Neal Benezra on Robert Longo’s “Pressure”

See also: Youth Under Pressure: Robert Longo, Deathrock and the Eighties

Pressure by Robert Longo

Pressure by Robert Longo

Robert Longo’s Pressure might well be the most representative work of art of the 1980s. Now in the collection of The Museum of Modern Art, the 1982-83 diptych is, like much of Longo’s work, large and complex, measuring over eight feet in height. The lower part of the work features an introspective young man in clown’s whiteface, who sits pensive and brooding, staring off into space. Projecting out directly above him is a massive, anonymous architectural façade. Although the figure is crushed metaphorically by the weight and implication of the structure, he sits detached and disillusioned, absorbed in his own thoughts.

Pressure is a signature work of the 1980s, both formally and iconographically. Like many of his peers, Longo rejects the formalist obsession with abstraction and purity of medium, preferring instead a rich synthesis of painting, sculpture, and photography. And, like much current art, Pressure—by virtue of its evocative title and tantalizing juxtaposition of forms—hints at narrative. By capitalizing on the well-worn image of the sad clown who, despite his theatrical guise, is oppressed by his own concerns and the world outside, Longo’s work also makes use of cliché and parody. Finally, Pressure is paradigmatic of the art of the eighties because, despite its emphatic means, the content of the work is essentially neutral, its subject implicitly acted upon by urban forces that are apparently beyond his control. Longo’s young man is disillusioned, but also inscrutable, seemingly powerless to affect his destiny through heroic action. Ultimately, despite its dramatic scale and expressive means, Pressure is an unheroic work of art.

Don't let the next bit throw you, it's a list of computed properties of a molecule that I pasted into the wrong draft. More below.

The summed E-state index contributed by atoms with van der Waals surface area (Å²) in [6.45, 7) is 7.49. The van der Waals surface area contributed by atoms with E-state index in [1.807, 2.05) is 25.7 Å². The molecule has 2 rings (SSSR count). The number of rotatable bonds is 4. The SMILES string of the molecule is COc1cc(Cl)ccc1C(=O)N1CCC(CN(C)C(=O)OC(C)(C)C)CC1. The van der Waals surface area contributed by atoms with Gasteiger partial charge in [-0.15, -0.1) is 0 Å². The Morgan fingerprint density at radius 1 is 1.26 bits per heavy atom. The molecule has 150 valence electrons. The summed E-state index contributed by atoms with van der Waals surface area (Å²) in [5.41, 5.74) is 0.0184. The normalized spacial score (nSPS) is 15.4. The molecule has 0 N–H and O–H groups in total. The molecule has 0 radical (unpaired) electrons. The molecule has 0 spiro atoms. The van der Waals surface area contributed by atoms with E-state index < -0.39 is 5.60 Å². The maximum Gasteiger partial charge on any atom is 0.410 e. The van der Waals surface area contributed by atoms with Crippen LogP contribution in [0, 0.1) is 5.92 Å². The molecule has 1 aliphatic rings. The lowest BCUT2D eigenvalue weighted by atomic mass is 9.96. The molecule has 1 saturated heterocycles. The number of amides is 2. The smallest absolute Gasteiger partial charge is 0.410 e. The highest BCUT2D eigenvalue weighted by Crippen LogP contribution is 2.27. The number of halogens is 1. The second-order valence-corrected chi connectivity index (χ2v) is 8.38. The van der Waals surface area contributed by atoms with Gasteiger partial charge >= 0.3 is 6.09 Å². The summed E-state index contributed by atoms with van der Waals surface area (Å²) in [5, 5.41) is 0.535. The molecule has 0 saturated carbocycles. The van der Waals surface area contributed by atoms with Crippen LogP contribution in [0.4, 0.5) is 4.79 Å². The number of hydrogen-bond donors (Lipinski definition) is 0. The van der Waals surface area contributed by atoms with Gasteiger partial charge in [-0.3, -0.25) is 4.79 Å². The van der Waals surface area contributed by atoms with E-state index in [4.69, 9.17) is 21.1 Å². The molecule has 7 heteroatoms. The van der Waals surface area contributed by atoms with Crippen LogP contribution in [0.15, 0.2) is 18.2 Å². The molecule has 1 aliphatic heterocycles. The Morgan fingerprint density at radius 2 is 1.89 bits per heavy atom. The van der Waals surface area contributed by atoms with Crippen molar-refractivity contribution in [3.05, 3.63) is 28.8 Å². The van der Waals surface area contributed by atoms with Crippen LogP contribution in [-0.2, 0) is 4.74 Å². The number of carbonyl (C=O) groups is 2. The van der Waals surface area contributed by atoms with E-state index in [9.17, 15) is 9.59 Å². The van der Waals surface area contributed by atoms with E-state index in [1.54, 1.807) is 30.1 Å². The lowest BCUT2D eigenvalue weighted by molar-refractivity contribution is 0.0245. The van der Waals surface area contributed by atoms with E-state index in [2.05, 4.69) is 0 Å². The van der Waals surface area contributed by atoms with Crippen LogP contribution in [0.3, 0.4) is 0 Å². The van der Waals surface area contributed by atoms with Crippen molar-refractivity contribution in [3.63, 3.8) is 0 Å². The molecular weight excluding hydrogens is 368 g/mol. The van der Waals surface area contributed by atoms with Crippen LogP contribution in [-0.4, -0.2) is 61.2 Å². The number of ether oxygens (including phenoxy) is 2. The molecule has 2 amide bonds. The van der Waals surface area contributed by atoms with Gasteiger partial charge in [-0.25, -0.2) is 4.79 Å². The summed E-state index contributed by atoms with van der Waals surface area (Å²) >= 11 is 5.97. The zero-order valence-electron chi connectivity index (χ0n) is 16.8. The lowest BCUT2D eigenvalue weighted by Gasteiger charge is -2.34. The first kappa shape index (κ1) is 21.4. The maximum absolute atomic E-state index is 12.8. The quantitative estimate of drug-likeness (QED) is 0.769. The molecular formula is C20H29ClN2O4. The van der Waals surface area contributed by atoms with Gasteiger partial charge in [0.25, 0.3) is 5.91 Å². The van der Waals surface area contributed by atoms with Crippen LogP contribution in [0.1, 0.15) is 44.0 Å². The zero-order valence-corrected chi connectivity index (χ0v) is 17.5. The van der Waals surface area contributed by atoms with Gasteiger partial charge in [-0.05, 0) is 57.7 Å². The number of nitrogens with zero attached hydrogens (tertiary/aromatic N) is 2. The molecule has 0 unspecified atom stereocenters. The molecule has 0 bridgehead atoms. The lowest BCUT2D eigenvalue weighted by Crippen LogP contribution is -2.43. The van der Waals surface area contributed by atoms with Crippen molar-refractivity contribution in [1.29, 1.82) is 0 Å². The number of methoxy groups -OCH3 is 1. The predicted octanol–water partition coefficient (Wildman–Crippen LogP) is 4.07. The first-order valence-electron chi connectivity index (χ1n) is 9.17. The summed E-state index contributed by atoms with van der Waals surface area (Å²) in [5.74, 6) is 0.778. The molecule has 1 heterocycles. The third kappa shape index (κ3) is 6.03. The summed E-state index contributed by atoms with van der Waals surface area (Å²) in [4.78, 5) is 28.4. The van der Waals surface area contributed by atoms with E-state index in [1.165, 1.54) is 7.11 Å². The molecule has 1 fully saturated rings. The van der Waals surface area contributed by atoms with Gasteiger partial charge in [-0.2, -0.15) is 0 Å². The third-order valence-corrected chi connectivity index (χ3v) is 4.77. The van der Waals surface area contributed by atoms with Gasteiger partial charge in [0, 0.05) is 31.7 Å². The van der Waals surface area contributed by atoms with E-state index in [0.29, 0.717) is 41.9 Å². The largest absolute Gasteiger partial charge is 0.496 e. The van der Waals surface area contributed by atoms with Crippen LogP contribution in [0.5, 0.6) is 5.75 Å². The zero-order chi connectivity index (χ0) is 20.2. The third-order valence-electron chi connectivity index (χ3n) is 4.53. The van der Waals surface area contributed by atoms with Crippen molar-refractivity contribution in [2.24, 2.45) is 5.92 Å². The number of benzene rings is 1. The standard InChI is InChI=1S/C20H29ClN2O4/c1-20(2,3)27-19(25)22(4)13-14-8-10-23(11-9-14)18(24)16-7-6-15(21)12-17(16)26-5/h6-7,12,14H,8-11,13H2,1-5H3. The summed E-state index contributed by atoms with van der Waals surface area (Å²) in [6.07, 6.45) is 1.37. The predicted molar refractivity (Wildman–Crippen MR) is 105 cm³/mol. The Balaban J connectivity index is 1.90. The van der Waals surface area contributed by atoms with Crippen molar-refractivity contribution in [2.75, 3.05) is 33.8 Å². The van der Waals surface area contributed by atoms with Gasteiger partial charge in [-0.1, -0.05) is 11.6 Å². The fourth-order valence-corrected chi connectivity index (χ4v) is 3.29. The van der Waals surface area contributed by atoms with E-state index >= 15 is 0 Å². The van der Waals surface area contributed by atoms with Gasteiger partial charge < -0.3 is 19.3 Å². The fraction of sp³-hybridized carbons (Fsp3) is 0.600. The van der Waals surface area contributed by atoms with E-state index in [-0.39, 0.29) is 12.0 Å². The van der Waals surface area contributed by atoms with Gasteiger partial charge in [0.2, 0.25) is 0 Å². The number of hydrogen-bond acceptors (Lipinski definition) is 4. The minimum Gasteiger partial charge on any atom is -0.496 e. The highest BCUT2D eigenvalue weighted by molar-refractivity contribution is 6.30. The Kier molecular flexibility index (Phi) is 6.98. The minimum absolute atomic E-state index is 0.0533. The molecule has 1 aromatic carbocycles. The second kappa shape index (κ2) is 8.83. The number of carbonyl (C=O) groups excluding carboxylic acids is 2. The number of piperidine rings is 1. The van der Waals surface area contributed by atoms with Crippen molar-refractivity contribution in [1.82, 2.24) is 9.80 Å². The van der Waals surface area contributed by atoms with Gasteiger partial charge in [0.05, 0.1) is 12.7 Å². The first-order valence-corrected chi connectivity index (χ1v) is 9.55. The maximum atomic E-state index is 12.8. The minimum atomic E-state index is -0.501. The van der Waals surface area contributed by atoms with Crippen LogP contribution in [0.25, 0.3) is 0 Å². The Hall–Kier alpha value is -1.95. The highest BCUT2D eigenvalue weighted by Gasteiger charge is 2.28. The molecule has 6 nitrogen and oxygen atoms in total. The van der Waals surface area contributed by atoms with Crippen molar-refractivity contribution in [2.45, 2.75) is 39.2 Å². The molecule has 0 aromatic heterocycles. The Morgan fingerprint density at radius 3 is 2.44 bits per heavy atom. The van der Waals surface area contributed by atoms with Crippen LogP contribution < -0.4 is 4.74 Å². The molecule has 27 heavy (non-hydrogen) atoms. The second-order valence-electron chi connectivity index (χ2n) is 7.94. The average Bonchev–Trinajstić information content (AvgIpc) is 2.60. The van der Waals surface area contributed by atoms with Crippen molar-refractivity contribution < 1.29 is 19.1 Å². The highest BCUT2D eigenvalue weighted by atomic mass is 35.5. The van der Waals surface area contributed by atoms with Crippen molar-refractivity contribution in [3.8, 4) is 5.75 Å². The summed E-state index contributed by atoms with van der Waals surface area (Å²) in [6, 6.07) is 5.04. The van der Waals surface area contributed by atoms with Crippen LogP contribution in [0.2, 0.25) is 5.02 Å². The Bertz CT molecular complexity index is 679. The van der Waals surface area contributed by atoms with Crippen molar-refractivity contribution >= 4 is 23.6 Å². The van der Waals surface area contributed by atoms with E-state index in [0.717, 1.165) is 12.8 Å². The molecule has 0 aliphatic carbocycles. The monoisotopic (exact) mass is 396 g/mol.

Neal Benezra, Overstated Means/Understated Meaning: Social Content in the Art of the 1980s, Smithsonian Studies in American Art Vol. 2, No. 1 (Winter, 1988), p. 19

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